Tokyo Weekender’s series TW Creatives feature various works by Japan-based writers, photographers, videographers, illustrators and other creatives in a bid to provide one additional platform for them to exhibit their talent. The works submitted here belong entirely to the creators — Tokyo Weekender only takes pride in being one of their most passionate supporters!

For our first December entry, we present a travel essay by Kyoto-based author Edward J. Taylor. 

Going Up the Country

Taiza is a small village squeezed between large rock formations that are carved into bizarre shapes by waves whipped huge by frequent storms. Men fish in the shadows of shrines built into rock overhanging the sea. The gods within are the deified ancestors lost further out on these same waters. The shrines are weathered both by the salt air and their extreme age. The sheer number of these sacred places attests to the local folk trying to make sense of extreme natural phenomena born of harsh weather. Primitive science as formulated by religious ritual. And the men — presumably men — who held these ceremonies are buried in the hilly tombs further inland.

Further south still the high mountains begin. Among them is Oeyama. Besides its fine views of Amanohashidate, it is well know as a source for various Oni myths. Trails lead through high scrub to bizarre rock formations that were once these demons’ fortresses, but are probably now the lair of bears, who move through this dense cover, out of sight just off trail.

The human realm lies closer to the sea. Ine is a small, one-lane village stretching between the hills and the waters of the enclosed bay. An island at the bay’s narrow mouth protects the village from the storms, and as such it is considered sacred, the grounds off limits to all but a few fishermen. The catch here must be plentiful, for the houses here are all large and sprawling. Swallows flit above the front doors, bringing food to their newly hatched young. Across the road from the houses are small structures like garages, with large openings facing the sea, to house the fishing boats when typhoons come. On the second floor are small, simple rooms, where the younger generations sleeps when they return home from the new lives in the cities.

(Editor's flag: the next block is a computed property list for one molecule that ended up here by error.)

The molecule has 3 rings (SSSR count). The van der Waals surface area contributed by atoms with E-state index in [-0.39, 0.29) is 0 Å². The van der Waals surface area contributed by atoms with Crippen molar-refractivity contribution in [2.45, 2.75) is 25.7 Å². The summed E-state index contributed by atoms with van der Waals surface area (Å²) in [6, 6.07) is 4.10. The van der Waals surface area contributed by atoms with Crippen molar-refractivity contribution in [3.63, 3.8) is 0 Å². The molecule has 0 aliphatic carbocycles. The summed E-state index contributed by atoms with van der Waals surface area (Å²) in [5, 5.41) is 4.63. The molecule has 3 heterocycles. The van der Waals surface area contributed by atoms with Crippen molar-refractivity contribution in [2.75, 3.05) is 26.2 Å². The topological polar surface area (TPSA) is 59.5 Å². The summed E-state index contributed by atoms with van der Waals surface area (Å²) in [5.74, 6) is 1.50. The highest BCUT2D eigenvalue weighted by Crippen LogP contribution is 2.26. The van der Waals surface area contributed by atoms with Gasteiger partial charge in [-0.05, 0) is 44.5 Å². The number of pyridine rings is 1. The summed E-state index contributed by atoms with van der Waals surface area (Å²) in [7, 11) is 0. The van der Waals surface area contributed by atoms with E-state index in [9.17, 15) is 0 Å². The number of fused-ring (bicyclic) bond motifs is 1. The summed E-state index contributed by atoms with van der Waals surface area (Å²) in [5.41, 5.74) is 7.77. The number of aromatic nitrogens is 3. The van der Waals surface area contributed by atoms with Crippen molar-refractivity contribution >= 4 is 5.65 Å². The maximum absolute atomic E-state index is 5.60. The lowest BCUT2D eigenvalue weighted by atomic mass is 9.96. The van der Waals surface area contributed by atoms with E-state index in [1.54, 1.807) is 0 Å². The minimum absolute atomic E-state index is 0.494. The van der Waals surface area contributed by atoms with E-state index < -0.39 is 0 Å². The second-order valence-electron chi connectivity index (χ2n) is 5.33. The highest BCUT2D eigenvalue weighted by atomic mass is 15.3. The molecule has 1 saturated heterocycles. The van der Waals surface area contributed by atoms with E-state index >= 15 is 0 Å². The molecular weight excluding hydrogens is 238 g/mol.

Like a koi that takes on the size proportional to the body of water containing it, the bigger communities lie where the mountains stop. In Miyazu, there is an old church, built of wood and tile, a perfect hybrid of Japanese and European architectural styles. Inside there is tatami rather than pews. I overhear a Japanese tourist say that she wants to use the toilet, and begins to step inside the confessional. The twain still haven’t met.

Where religion goes, commerce follows, and the moneyed class now fill the old sabbath days with leisure. Kotobiki Beach is packed with surfers. Around the cove is a small beach, where weekend warriors up from Osaka carve the waters with their jet skis. One of these drivers sits astride one of the bigger machines, his belly resting heavily on the seat. A small child of four or five sits behind him. The man, either through drink or inexperience or simple stupidity seems unable to handle this machine. He tries to pass through the surf break diagonally, and one large wave tips him and the boy and the machine sideways and over. The boy, without a grotesque belly of his own, is able to keep afloat with his life vest, through just barely. He’s struggling, eyes huge with fear. But his elder, his protector, swims to the overturned jet ski rather than to him. The boy’s mom shrieks at the man from the beach. I nearly join her.

This lack of perspective, the loss of priorities is apparent all across the countryside here. Unlike the koi, money grew to a point of overflowing during the Bubble years. When the money receded, it had washed away the things held dear for generations. Left behind is the detritus: abandoned Swiss Villages, decaying karaoke and pachinko joints, rusting ski lifts, massive empty parking lots. Like in the Arthurian legends, the sickness of the King brings ruin to the land.

Slowly, life is beginning to return. There’s a large number of people who have grown hollow in the cities, and are looking to return to a life of meaning. This is not only the retirees seeking out their simpler roots, but young couples look for sustainability. The King is dead. Long live the King.

About the Author

Based in Kyoto, Edward J. Taylor’s work has appeared in The Japan Times, Singapore Straits Times, Kyoto Journal, Skyward: JAL’s Inflight Magazine, Resurgence, Outdoor Japan, Kansai Time Out, and Elephant Journal, as well as in various print and online publications. Graduate of the University of Arizona’s renowned Creative Writing program, he won the top prize in the Kyoto International Cultural Association Essay Contest, and now serves as a Contributing Editor at Kyoto Journal. Edward is the co-editor of the Deep Kyoto Walks anthology, and is currently at work on a series of books about walking Japan’s ancient highways. Edward J. Taylor is a member of the Writers In KyotoFind out more about him at

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